A digital signature is similar to a physical signature in theory, yet far more secure and trustworthy. Like its physical counterpart, a digital signature indicates approval of the data being signed. Unlike a physical signature, a digital signature cannot be copy-pasted because a signature is unique for each piece of data being signed.
For example, if you create a signature for the text “Hello”, this signature is invalid for the text “Hey”. This trait allows digital signatures to be publicized without risk of fraud.
There are three parts to a digital signature: the data being signed, the public key of the signer, and the signature itself. The data can be anything digital, including text, an image, an audio file, and more. The public key is a pseudonymous form of identity, informing the public that the owner of the corresponding private key has signed this message. Lastly the signature is mathematical proof that the owner of the public key and the corresponding private key signed the exact data provided.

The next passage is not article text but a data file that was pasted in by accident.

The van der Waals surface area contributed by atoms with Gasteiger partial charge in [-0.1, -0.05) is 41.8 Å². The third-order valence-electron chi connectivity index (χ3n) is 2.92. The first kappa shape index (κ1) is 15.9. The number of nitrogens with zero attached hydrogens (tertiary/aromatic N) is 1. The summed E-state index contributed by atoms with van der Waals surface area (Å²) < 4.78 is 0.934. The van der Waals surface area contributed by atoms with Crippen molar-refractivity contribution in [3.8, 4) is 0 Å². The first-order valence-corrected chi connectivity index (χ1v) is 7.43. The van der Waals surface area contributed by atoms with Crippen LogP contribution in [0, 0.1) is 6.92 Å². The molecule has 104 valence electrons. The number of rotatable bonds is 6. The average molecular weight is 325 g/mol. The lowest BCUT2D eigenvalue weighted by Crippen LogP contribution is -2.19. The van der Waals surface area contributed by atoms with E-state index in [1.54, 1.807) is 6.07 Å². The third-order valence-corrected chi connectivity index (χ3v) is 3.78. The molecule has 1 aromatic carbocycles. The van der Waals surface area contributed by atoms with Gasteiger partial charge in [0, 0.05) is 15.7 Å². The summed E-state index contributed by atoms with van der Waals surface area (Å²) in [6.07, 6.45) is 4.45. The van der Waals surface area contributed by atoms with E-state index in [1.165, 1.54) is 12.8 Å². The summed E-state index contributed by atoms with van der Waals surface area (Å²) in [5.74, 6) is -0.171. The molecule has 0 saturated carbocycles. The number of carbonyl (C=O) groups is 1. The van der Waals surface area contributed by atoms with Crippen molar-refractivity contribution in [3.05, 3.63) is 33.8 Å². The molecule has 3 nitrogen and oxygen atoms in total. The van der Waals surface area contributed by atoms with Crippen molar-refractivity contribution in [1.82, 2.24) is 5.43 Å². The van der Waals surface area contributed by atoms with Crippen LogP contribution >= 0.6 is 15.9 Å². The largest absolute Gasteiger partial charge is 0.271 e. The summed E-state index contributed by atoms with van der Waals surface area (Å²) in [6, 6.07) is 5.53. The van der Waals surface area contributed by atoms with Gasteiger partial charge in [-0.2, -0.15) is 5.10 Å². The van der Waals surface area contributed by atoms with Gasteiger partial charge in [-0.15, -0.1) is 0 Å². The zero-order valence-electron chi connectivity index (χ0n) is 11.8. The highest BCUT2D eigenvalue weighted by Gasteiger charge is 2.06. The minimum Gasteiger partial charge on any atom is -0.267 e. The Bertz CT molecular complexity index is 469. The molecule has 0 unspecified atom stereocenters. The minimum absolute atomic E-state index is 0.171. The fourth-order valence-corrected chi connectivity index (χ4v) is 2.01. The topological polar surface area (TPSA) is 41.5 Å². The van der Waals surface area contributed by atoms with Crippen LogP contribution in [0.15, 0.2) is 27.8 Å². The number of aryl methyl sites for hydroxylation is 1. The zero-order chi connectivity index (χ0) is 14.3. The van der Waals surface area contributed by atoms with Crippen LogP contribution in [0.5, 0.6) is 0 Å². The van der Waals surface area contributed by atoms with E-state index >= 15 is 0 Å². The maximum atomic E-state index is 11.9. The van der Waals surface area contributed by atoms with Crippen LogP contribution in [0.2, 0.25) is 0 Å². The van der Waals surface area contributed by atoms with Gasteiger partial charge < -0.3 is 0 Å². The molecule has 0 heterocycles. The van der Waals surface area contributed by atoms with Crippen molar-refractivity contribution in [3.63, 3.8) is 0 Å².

The magic here is that the private key is required to create the signature, but not required to verify it. Anyone can verify that the signature is valid using only the public key. Furthermore, since the signature is generated using the hash of the data it is signing, verifiers can be sure that the data provided is unaltered since it was signed.